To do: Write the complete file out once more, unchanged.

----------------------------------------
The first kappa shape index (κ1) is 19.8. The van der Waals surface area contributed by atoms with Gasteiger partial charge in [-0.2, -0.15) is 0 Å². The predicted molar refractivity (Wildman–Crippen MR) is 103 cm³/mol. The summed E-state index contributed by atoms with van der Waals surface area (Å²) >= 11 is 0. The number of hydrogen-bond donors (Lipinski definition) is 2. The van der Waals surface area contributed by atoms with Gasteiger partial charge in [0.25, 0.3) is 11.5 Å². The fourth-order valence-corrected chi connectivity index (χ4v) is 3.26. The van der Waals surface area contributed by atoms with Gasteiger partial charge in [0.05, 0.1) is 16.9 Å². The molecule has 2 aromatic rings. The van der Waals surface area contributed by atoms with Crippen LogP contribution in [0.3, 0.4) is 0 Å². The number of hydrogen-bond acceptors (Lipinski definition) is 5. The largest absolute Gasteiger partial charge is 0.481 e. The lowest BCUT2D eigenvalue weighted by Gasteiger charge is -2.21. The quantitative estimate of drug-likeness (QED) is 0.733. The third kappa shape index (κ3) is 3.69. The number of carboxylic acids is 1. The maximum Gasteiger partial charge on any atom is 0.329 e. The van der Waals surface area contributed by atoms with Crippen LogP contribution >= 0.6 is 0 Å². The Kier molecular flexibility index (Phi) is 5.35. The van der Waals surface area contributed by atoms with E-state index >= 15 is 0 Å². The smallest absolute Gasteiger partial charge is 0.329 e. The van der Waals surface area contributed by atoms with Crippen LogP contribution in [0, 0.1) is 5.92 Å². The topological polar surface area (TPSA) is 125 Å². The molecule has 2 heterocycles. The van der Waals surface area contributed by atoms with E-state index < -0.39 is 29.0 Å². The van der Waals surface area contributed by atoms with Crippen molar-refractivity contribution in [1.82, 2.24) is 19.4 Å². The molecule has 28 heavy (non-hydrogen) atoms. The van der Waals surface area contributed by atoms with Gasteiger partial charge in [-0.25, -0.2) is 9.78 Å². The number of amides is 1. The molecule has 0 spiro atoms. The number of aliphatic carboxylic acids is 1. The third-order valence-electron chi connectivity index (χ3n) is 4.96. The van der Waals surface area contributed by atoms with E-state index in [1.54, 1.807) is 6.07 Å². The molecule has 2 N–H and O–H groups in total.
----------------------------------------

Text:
The first kappa shape index (κ1) is 19.8. The van der Waals surface area contributed by atoms with Gasteiger partial charge in [-0.2, -0.15) is 0 Å². The predicted molar refractivity (Wildman–Crippen MR) is 103 cm³/mol. The summed E-state index contributed by atoms with van der Waals surface area (Å²) >= 11 is 0. The number of hydrogen-bond donors (Lipinski definition) is 2. The van der Waals surface area contributed by atoms with Gasteiger partial charge in [0.25, 0.3) is 11.5 Å². The fourth-order valence-corrected chi connectivity index (χ4v) is 3.26. The van der Waals surface area contributed by atoms with Gasteiger partial charge in [0.05, 0.1) is 16.9 Å². The molecule has 2 aromatic rings. The van der Waals surface area contributed by atoms with Crippen LogP contribution in [0.3, 0.4) is 0 Å². The number of hydrogen-bond acceptors (Lipinski definition) is 5. The largest absolute Gasteiger partial charge is 0.481 e. The lowest BCUT2D eigenvalue weighted by Gasteiger charge is -2.21. The quantitative estimate of drug-likeness (QED) is 0.733. The third kappa shape index (κ3) is 3.69. The number of carboxylic acids is 1. The maximum Gasteiger partial charge on any atom is 0.329 e. The van der Waals surface area contributed by atoms with Crippen LogP contribution >= 0.6 is 0 Å². The Kier molecular flexibility index (Phi) is 5.35. The van der Waals surface area contributed by atoms with E-state index >= 15 is 0 Å². The smallest absolute Gasteiger partial charge is 0.329 e. The van der Waals surface area contributed by atoms with Crippen LogP contribution in [0, 0.1) is 5.92 Å². The topological polar surface area (TPSA) is 125 Å². The molecule has 2 heterocycles. The van der Waals surface area contributed by atoms with E-state index < -0.39 is 29.0 Å². The van der Waals surface area contributed by atoms with Crippen molar-refractivity contribution in [1.82, 2.24) is 19.4 Å². The molecule has 28 heavy (non-hydrogen) atoms. The van der Waals surface area contributed by atoms with Gasteiger partial charge in [-0.25, -0.2) is 9.78 Å². The number of amides is 1. The molecule has 0 spiro atoms. The number of aliphatic carboxylic acids is 1. The third-order valence-electron chi connectivity index (χ3n) is 4.96. The van der Waals surface area contributed by atoms with E-state index in [1.54, 1.807) is 6.07 Å². The molecule has 2 N–H and O–H groups in total.